Narrative of the Life of Frederick Douglass, an American Slave is one of my top ten my favorite books. I have read this novel several times and finished reading this novel again a few days ago. Towards the end of the novel, Douglass shares of the time when he held a Sabbath school at a free man’s house over the course of a year to help men and women bound in slavery to learn how to read. The reason Douglass expressed concerning why he taught others in this school back in 1834 aligns with the reason why I choose to teach in 2018. Douglass states, “I taught them, because it was the delight of my soul to be doing something that looked like bettering the condition of my race.”
Although death isn’t an obstacle I face as Douglass did as a teacher back then, there are other obstacles minority teachers face that might make them give up and walk away from this profession when students, especially minority students, need them the most. That’s why it is important to celebrate and reflect upon those who have paved the path for us during Black History Month.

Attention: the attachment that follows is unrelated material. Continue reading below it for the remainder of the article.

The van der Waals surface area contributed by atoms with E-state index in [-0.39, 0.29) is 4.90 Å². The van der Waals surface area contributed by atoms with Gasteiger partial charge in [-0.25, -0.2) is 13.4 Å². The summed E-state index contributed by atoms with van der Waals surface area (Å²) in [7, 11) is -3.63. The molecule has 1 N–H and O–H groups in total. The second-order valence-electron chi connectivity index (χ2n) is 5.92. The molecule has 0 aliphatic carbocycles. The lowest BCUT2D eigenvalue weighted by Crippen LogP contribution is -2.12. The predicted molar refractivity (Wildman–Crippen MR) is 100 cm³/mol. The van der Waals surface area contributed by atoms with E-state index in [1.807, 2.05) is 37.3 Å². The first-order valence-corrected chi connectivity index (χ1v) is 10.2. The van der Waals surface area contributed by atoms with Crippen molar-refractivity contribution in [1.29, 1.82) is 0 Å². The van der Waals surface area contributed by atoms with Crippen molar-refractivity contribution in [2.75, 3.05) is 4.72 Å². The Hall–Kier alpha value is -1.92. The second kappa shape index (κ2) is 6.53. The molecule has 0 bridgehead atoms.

On February 16 from 4-6 p.m. at Frederick Douglass Park, the city of Indianapolis is celebrating the 200th birthday of Frederick Douglass: abolitionist, orator, and author. Mayor Joe Hogsett, Councillor Zach Adamson, and the Edna Martin Center Youth Choir will be part of the celebration.
If you are available, come out to this celebration to honor and celebrate this great man. If you haven’t read The Narrative Life of Frederick Douglass, An American Slave, listed below is a link to where you can read it online for free along its follow up novel My Bondage and My Freedom.